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  • When a lot of people hear the phrase "staph infection," they typically think of an infection that comes from being in a hospital or something along those lines. Often times, this might be true because it such a Staphylococcus aureus is such a wide spread bacterium. Despite recent concerns over MRSA (methicillin-resistance Staphylococcus aureus) a medicine-resistant strain of staph, treating a staph infection is actually relatively simple.

    Skin Treatment

    For a lot of more mild cases of staph, treating it can be done simply by using skin antibiotics and warm washes. When washing the body, it is important to use antibacterial cleansers and warm water. After drying the body off with a towel, immediately wash it and never reuse it. The bacteria that caused the infection will be on the towel and therefore, using it a second time would be unwise. After the person is dry, apply an antibacterial cream over the sores and then cover it in clean bandages.

    Antibiotics

    There are a considerable number of antibiotics that can be used to treat staph infections. So long as the strand of Staphylococcus aureus is not resistant to any of these antibiotics, a simple regimen of them will take care of the problem. Commonly used antibiotics are: nafcillin and cefazolin, but there are others that your doctor might choose to prescribe. It is important to use the drugs entirely and follow the schedule given to you by your doctor. While the sores might go away, the bacteria might not be gone and if you don't finish the entire dosage of antibiotics, the staph infection could come back, but this time, immune to that specific antibiotic.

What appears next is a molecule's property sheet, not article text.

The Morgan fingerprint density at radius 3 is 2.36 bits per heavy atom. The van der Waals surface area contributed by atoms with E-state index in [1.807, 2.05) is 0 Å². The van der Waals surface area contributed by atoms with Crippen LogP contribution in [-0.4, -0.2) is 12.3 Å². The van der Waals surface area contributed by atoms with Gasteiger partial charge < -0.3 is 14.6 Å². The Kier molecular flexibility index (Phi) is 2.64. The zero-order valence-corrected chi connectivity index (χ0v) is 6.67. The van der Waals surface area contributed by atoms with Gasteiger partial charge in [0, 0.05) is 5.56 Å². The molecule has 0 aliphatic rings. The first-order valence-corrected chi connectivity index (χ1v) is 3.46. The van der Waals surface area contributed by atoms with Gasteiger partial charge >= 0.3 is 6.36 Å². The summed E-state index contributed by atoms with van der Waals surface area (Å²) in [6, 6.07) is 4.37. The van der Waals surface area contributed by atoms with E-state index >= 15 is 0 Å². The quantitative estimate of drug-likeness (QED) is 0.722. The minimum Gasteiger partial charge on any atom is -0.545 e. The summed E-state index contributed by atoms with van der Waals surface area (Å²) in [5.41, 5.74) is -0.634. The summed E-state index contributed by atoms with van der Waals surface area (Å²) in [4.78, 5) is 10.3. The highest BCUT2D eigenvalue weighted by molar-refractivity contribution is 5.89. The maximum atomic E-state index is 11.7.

Surgical

    In some instances when the staph infection is really bad, the doctor might suggest a surgical approach. In this approach, a doctor actually opens up the sores and drain the pus out of them. In other cases, the doctors will surgically remove the areas that have an infection such as an intravenous line. Any tissue sites that continue to shed the infection will, often times, simply be removed to ease any complications. A person who goes this approach will still have to use antibiotics after the surgery.

    Source:

    Kid's Health: Staph Infections

    eMedicineHealth: Staph Infection Symptoms, Signs, Causes, and Treatments

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